Saudi Arabia and Russia may have agreed to extend oil production cuts into 2018, but a rogue OPEC member like Iraq could still derail the plan, according to Helima Croft, global head of commodity strategy at RBC Capital Markets.
Oil prices surged 2 percent on Monday after Saudi and Russian energy ministers said they agreed producers should roll over a deal to take 1.8 million barrels a day off the market. The six-month accord, agreed to last year, is up for review when OPEC and other exporters meet next week.
Asked why oil prices hadn't rallied further on the joint announcement, Croft said expectations for an extension were already baked into prices, and the market is now asking whether two dozen exporters will accept Saudi Arabia and Russia's proposal to keeping cutting through March 2018.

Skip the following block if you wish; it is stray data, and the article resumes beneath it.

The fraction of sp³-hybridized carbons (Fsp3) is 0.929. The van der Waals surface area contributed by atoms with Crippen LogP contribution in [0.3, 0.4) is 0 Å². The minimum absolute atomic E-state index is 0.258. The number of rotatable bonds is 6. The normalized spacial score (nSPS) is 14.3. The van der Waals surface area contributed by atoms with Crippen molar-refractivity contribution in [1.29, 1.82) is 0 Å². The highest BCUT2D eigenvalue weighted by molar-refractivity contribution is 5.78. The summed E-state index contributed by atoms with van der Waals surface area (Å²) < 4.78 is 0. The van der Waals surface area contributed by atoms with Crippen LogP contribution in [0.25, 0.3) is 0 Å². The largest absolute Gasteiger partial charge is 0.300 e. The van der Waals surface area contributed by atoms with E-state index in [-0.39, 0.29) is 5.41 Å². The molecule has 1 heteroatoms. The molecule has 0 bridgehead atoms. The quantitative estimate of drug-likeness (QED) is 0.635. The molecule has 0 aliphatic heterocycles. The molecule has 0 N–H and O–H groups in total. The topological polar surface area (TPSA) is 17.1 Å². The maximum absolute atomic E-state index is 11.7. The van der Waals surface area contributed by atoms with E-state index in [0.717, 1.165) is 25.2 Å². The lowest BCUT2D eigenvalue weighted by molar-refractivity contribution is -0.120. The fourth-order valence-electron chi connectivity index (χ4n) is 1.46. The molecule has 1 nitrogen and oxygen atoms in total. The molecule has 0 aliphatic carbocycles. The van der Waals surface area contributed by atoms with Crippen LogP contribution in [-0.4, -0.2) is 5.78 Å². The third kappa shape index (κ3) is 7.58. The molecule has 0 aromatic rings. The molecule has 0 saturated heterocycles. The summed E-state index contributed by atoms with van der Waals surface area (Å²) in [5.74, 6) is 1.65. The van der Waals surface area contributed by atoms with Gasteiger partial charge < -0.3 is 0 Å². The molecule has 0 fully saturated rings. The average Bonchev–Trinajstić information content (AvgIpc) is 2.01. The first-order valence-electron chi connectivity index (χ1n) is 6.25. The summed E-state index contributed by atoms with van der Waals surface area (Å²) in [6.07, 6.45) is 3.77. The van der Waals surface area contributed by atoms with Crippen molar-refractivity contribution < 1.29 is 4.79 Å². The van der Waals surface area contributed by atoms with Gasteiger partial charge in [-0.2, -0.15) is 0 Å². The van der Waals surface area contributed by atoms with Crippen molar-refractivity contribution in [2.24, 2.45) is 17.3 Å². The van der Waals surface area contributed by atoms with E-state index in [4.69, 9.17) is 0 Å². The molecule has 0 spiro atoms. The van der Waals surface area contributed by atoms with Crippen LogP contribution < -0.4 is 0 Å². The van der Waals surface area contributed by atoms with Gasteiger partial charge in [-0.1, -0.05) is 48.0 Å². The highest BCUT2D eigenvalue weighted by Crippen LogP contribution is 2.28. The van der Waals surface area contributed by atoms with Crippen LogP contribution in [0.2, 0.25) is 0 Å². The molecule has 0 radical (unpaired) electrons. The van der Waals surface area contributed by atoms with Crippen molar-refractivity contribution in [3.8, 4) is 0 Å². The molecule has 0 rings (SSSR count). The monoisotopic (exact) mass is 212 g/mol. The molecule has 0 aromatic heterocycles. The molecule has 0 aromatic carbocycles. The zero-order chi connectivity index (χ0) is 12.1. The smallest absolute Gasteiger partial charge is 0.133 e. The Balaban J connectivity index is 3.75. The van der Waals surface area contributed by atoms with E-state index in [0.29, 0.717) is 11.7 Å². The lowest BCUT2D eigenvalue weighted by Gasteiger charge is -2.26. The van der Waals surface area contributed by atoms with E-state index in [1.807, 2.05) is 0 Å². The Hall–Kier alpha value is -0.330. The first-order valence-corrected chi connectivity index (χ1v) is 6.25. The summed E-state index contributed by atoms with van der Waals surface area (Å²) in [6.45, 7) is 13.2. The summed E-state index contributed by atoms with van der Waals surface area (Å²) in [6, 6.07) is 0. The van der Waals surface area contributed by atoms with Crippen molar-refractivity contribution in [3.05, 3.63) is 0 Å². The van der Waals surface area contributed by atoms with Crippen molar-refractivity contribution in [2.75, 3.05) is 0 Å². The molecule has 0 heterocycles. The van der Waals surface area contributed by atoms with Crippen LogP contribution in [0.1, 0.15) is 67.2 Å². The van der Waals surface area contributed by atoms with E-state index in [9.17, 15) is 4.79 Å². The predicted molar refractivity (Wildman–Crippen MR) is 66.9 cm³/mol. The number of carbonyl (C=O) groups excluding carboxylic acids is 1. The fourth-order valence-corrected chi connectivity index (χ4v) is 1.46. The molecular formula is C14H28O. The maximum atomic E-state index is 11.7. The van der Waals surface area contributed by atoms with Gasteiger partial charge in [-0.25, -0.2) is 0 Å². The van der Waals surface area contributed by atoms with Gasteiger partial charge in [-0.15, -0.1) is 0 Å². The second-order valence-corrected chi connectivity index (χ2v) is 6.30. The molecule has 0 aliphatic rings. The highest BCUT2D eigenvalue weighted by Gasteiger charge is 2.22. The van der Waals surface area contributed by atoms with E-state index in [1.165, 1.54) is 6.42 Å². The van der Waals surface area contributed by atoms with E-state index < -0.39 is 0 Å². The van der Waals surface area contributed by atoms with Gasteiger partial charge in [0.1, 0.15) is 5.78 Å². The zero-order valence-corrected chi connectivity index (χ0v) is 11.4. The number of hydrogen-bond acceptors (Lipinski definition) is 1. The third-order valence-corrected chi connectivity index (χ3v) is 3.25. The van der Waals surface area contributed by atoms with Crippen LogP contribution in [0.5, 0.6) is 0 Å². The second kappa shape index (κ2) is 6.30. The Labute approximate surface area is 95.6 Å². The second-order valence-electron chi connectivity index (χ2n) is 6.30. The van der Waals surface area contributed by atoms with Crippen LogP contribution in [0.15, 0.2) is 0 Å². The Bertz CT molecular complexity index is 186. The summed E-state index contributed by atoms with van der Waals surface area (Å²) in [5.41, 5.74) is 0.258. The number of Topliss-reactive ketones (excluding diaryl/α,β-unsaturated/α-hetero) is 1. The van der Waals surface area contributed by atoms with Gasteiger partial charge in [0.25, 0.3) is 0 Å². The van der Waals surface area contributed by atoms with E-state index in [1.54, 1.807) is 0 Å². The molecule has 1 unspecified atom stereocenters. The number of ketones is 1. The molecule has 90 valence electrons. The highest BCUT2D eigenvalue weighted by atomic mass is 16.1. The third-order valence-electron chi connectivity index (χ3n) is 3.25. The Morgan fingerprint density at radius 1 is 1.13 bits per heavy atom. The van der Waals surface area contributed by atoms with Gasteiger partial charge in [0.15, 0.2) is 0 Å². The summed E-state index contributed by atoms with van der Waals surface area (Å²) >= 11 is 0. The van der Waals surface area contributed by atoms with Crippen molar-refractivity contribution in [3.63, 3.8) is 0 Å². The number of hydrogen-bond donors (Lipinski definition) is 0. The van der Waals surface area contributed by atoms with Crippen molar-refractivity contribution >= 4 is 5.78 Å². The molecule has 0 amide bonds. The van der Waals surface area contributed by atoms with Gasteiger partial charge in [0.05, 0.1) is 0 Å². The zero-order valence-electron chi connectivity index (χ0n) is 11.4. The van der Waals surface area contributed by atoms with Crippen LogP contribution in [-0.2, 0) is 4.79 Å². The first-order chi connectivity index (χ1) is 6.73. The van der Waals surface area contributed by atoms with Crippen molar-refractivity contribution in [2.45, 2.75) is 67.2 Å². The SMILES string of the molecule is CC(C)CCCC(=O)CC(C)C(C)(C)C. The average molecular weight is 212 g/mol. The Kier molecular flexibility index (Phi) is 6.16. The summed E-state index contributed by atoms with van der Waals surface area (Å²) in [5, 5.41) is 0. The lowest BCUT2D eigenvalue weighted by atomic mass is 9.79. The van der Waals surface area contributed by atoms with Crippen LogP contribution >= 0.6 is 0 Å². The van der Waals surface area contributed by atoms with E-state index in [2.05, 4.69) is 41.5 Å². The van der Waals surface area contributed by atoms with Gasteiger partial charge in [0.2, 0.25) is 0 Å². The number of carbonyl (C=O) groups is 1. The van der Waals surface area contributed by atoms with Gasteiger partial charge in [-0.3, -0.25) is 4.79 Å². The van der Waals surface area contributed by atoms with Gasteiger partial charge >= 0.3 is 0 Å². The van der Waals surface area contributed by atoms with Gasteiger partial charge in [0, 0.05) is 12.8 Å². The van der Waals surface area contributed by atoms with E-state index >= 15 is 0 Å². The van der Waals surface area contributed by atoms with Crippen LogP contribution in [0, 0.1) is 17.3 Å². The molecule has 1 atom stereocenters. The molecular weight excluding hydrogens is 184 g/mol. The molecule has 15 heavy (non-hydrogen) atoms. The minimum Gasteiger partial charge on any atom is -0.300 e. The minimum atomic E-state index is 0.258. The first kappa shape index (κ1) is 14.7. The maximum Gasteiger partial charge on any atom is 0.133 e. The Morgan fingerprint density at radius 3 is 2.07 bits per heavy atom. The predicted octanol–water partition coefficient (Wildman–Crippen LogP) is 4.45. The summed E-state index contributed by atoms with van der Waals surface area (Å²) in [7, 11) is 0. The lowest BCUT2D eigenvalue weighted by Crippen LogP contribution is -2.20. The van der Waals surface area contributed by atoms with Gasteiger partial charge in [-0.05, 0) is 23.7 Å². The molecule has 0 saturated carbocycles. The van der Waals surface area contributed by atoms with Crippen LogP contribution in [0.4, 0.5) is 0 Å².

"I think people will wait to see what happens at the May 25 meeting, because there could be some countries like Iraq that could say, 'We want to bring on more production. We may extend until the end of the year, but we're not signing up going into 2018," she told CNBC's "Closing Bell" on Friday. "So the details are not finalized yet."
Iraq, OPEC's second-largest producer, initially balked at the current six-month deal, asking to be exempt because it needs oil revenue to fight ISIS militants. Iraq also quibbled over the benchmark against which the cuts would be measured.